By Fergus Walsh
BBC Medical Correspondent in Ho Chi
The isolation ward of the Hospital for Tropical Diseases in Ho Chi Minh City stands empty.
Vietnam has slaughtered thousands of birds
They have not had a patient with avian flu here for three weeks.
Doctors hope the warmer weather means this year's outbreak in humans is over.
But large parts of Vietnam are still reporting cases in poultry so no-one is letting their guard down.
The hospital is a mix of old and new. The isolation ward is a relic from the original hospital built by the French in the 19th century.
The unit will be torn down later this year and replaced with modern facilities.
But the research laboratories are in a new block and more spacious than most you would find in the UK.
The battle against bird flu involves a Vietnamese team led by Dr Tran Tinh Hien.
Working alongside them is Dr Jeremy Farrar, director of the University of Oxford Clinical Research Unit, which is part-funded by the Wellcome Trust.
Dr Farrar has been in Vietnam for nine years and well remembers the first patient with bird flu from the outbreak last year.
He said: "I was called at home by Dr Hien the night before Tet began in January 2004.
"Tet is the New Year festival and it's a very big event in Vietnam, and everyone wants to be with their family."
But Dr Hien was worried about a four-year-old girl he had been asked to visit who had severe respiratory problems.
Dr Farrar has seen patients deteriorate rapidly
A hunch told Dr Hien that this was not a case of normal flu.
The girl was admitted to the Hospital for Tropical Diseases and she was treated with anti-virals, which are effective against avian flu if administered early. She survived.
It later emerged that the family kept a pet duck.
"The duck was the girl's pride and joy and she used to cuddle it.
"When it got sick the little girl buried it, but she couldn't bear to be parted with it so she had dug it up again."
In 2004 the hospital treated eight patients with avian flu. Three survived.
Since the beginning of this year it has dealt with nine confirmed cases. All of the patients died.
Nowhere else has seen so many patients with avian flu.
Dr Hien said the disease is incredibly aggressive: "The problem is that most patients are referred when it's too late.
"The hospital has all the equipment and drugs it needs to treat avian flu, but these are of little use if the disease has taken hold."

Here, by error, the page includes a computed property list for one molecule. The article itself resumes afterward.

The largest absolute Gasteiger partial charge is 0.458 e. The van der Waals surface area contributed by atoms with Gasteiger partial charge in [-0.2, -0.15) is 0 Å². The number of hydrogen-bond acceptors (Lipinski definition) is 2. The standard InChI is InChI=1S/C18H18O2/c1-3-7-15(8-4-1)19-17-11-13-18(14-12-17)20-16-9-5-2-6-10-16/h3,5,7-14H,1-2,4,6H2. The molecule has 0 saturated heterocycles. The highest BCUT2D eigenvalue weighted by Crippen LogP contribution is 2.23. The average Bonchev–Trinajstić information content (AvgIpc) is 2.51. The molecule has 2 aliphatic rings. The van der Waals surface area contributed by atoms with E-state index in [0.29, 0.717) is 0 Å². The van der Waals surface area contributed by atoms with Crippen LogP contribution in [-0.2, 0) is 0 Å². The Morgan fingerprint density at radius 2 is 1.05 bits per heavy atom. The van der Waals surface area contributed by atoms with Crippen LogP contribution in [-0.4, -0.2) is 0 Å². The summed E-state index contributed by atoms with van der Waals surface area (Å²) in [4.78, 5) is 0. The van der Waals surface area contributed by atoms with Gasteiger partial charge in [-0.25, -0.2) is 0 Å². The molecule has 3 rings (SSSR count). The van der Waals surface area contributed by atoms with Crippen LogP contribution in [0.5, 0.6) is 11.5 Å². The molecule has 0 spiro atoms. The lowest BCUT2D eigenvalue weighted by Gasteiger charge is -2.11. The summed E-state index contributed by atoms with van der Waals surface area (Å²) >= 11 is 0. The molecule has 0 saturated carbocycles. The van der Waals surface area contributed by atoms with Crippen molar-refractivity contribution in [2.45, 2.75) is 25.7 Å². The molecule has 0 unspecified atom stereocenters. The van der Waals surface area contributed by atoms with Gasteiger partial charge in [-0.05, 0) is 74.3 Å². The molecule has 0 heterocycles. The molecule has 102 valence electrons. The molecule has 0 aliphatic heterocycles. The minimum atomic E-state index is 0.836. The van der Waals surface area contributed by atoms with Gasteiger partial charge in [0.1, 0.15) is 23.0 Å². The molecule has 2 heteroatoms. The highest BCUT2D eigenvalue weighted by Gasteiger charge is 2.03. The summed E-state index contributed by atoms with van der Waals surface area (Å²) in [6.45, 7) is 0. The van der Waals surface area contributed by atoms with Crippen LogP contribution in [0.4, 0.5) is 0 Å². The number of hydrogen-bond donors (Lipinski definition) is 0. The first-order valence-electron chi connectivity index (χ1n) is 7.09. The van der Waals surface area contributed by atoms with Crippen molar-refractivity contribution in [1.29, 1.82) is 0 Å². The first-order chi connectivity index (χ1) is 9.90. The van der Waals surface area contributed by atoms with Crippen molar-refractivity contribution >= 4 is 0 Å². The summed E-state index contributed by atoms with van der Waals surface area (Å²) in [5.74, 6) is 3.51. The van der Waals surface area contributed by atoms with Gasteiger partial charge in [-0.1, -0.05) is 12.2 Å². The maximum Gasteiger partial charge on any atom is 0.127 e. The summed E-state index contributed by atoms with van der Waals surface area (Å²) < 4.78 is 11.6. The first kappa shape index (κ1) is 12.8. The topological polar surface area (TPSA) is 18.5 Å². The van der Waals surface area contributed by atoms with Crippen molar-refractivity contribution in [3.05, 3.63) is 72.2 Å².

The course of the disease can be incredibly rapid.
Dr Farrar said: "We saw a patient down at a hospital in the Mekong Delta, who was sitting up in bed having breakfast and was able to tell her story.
"We transferred her to our unit but by the evening she was dead."
And it appears the disease may be more widespread than previously thought.
This follows the deaths last year of two Vietnamese children reported in the New England Journal of Medicine.
A four-year-old boy was hospitalised with severe diarrhoea, but no apparent respiratory problems.
The isolation ward is empty for now
He died of encephalitis (inflammation of the brain), which is common in south-east Asia.
No-one suspected avian influenza but by luck doctors took samples and found the virus throughout much of his body.
It suggests that the virus has the power to attack not just the lungs, but the brain and digestive system.
The boy's nine-year-old sister died in similar circumstances two weeks earlier and it is assumed she had avian flu but no samples had been taken.
Doctors in Vietnam have been advised to be on the alert for severe illnesses or unexplained deaths of any kind, which may now be attributable to avian flu.
Potential for disaster
What the world wants to know is whether avian flu might one day present a global threat.
To do that it would have to be easily transmissible from human to human.
So far, thankfully, that hasn't happened.
There is one probable case - a mother in Thailand is believed to have caught the virus from her sick child - but it involved an unusually high level of contact.
The woman held her dying daughter in her arms for many hours until the girl vomited and died.
But history suggests it is only a matter of time before the next flu pandemic.
The outbreak of 1918 (Spanish flu) killed up to 50m people.
There were further pandemics in 1957 (Asian flu) which killed one million people and in 1968 (Hong Kong flu) which killed 800,000.
It is possible that the H5N1 avian flu virus will not be responsible for the next pandemic, but then it is possible that it will. No-one knows.
Dr Farrar said: "If this virus retained its aggressive, nasty side and developed the ability to go from me to you and through you on your plane back to London, then you are looking at huge numbers of people dying as we probably have no pre-existing immunity to this virus.
"It would be a global disaster."